Thanks to Kenny Colgate, of Eclipse Records for arranging this interview with Society’s Plague.
Baron Craze: Please state your name and what you do in the band and introduce your band?
Matt: Hey! My name is Matt and I and I’m the Vocalist for the band.
BC: Tell us more about your coming album Call to the Void?
M: “Call to the Void” is our second full length album. It’s been a long time coming and we’re so excited that it’s finally here. This album has a little but of everything we love, fast drums, groovy guitars, epic synths and a mix of harsh and melodic vocals. All the things that have always defined us as a band, just more, and better. It’s also an extremely personal album to me, since the main vocal themes deal with a lot of mental health issues, like depression, anxiety, and even the other side with hope and confidence. It explores the full range of emotions and I hope everyone who listens can find something to relate to. I think these things we’ve all felt from time to time and it’s important to know that no one is alone in dealing with these things.
BC: Did everything go smoothly for the producing of the album? Any songs you had leave off, as they just didn’t sound right, or the lyrics failed to fit it correctly?
M: For the most part we spent a lot of time in pre production making sure things were how we wanted them to be, but there were some parts that we took a second look at once we started laying it down and hearing it back. We did have one song that we’ve been working on for a while that we decided to leave off. It was a pretty good song but we just couldn’t get any vocals that we all really liked on it. Who knows though, it may turn up again in the future.
BC: The metal genre has changed over the years, expanding the boundaries, what do you think has cause that? (easily availability of the music, less close-mindedness, etc.)
M: I think the access to music has grown exponentially, with that so has what people listen to. I don’t think people stick with just one genre or type of music these days, which means the music that is being created now has some far reaching influences. I personally think that’s pretty rad. I love seeing new genres being thrown together and just general creativity, that’s what makes writing so fun, you never know what you’re going to come up with, and theres does seem to be more open-ness now than there was in the past. Onwards and upwards I say.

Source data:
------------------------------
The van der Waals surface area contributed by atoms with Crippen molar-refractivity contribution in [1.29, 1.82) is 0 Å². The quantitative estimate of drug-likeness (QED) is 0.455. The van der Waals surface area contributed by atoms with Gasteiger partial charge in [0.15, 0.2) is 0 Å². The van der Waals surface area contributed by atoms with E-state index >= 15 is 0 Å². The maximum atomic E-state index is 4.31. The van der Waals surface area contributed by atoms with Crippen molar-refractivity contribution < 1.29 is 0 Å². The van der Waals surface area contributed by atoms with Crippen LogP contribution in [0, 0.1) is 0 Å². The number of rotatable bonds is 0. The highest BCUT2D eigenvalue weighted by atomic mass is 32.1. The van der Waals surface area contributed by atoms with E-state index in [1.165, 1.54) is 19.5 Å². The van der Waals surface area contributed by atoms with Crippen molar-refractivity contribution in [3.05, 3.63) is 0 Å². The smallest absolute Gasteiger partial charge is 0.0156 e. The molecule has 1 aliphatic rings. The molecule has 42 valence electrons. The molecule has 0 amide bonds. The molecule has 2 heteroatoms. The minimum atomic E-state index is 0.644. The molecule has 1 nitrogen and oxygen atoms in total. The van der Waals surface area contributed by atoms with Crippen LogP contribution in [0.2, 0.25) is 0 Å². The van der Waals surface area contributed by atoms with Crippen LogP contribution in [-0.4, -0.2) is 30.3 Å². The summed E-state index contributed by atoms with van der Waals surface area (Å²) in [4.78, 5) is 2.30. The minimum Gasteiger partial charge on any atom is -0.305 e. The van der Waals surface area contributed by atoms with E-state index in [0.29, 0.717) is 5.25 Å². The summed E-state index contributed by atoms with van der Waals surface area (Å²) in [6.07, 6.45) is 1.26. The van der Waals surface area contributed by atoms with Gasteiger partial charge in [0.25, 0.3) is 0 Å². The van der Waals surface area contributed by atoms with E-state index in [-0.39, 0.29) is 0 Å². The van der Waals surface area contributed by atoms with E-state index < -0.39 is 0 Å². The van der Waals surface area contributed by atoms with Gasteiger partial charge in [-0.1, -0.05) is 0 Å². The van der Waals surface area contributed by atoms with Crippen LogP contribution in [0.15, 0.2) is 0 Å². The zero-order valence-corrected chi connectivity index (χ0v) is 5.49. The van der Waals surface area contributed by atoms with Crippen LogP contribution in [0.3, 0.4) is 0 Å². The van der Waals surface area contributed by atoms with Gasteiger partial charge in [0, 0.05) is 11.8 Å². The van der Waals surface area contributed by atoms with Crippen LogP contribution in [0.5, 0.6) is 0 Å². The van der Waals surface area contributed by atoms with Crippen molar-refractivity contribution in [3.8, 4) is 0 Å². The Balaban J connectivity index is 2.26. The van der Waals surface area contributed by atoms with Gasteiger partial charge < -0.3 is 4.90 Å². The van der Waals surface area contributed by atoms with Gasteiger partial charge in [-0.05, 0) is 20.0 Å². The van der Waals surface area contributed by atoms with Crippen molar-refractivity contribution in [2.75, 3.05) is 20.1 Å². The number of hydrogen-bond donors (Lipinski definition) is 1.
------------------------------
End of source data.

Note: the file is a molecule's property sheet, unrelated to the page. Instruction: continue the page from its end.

BC: What inspires you to write metal music? As oppose to other types of genre.
M: I have always loved the energy and sincerity in metal music. The musical technicality and cool fast guitars are also a plus, but metal was always willing to take lyrics and vocals to places that other genres didn’t, which I’ve always been attracted to. I feel like I can put a piece of myself into our songs, not just say things for effect, or for show, and I don’t know that every genre is as open to that type of just raw emotion as metal tends to be.
BC: Which track is your personal favorite from your latest album?
M: My personal favorite is “Abomination”. It’s a super dark track and I think it has a really desperate vibe to it. The second we had the instrumentals recorded I knew I really had to step up my game to do it justice and to really bring it to life. Ultimately I think the vocals ended up fitting perfectly and I’m super happy with how it turned out.
BC: Some don’t consider music an extension of art, such as a painting might provoke discussion, what do you think?
M: I think that’s ridiculous. For one, art is subjective, if someone creates something that speaks to them then is just as much art as anything else. Music provokes as much emotion and discussion as anything else I’ve ever seen. I’ve heard music that can bring people to tears without words, and that’s powerful. If someone doesn’t think music is an extension of art I don’t think they understand what art is.
BC: Follow-up to the previous question, and do you have any tracks that provoke the listener in any manner aside enjoying the music?
M: We do, almost all of them honestly. I write music that expresses my deepest feelings. Insecurity, depression, happiness, determination. The full range. Sometimes I do have lyrics meant to make listeners think, but I generally like to write in metaphor, so that the listener can apply his or her own meaning to the songs. “Call to the Void” has some more direct songs on it like “Paramnesia” and “Broken by Design” which are a little more straight forward with their message. You’ll have to listen to them to find out though!
BC: What band would you like to either open for or tour with if you could?
M: We’ve been very lucky to have been able to open for most of the bands who have influenced us greatly. There are a couple who we would love to be able to perform with though. Both Soilwork and In Flames would be bands we would absolutely love to tour with.
BC: Many of the sites (people) share music at an increase pace, likely a slow strangle of the industry, do you agree or disagree it is bad for the overall musicians and their bands? Or does it allow for more free expression of the bands not to have the industry’s pressure?
M: It’s hard to say right now. It definitely changes the landscape of how music is consumed, but ultimately things will adapt. Music will never cease to exist, so it’s just about finding a balance between people being able to consume what they love while also being able to support the musicians who create it, and eventually someone will find a balance.
BC: What are your plans for near future?
M: We hope to be out on the road supporting this album soon! We look forward to trying out the best burrito places wherever we may end up.
BC: Thank you, see you next time!
M: Thank you!